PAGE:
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The First Artichokes
The first Castroville artichokes were grown by Andrew J. Molera in 1922.

Artichoke Origins
Globe Artichokes are grown in Castroville and thrive in cool, fog shrouded coastal areas. Castroville is a perfect area for growing artichokes. There is some confusion among botanists regarding the origins of cardoon and globe artichokes. European botanists believe that both artichokes derived from a wild perennial herb (Cynara cardunculus var. silvestris) that grows in southern Europe and northern Africa. On the other side of Atlantic Ocean American botanists think that the two species are two distinct species. Other botanists consider the globe artichoke to be a cultivated form of cardoon which in its wild form can grow to about 3 feet. The wild cardoon species has many more thorns then the globe artichoke. The cultivated cardoon (C. carduculus var.) is taller 6-7 ft. fleshier leaves and less thorns.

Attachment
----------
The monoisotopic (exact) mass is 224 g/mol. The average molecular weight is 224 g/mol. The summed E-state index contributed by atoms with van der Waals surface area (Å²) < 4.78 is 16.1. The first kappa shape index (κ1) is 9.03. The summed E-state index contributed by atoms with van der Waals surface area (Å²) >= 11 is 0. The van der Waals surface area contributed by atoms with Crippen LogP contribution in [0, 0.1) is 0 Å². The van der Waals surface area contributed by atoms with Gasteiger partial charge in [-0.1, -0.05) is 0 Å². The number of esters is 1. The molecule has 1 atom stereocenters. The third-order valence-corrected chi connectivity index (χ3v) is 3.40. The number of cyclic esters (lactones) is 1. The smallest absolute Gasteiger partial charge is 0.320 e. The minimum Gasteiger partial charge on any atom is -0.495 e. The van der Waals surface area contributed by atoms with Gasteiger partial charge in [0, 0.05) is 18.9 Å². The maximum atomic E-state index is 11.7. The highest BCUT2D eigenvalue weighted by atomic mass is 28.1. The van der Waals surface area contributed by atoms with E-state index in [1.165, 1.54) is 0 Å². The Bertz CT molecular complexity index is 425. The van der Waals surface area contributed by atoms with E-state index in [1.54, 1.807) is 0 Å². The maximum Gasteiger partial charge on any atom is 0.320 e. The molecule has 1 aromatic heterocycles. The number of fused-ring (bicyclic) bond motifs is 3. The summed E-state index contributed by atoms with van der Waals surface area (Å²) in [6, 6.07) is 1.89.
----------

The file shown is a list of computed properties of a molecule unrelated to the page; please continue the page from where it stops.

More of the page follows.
Preparing Artichokes
Rinse and cut off the top and thorns, trim the stem so that it is flush with the artichoke bottom.
In inch boiling water place the artichokes on their stem ends (add a few lemon slices or a little lemon juice, to prevent the browning) heat to boiling, reduce to low
and cook for 30 minutes.
There are many artichoke recipes, but artichokes can simply eaten plain or dipped in mayonnaise. (The fuzzy center part of the artichoke should not be eaten.) Enjoyed hot or cold artichokes are yummy to eat.


The artichoke leaves are delicious but don't forget to eat the best part,
the artichoke (heart) bottom!



 

 

 

 

 

 

 

 

 

 

 

 

 

 

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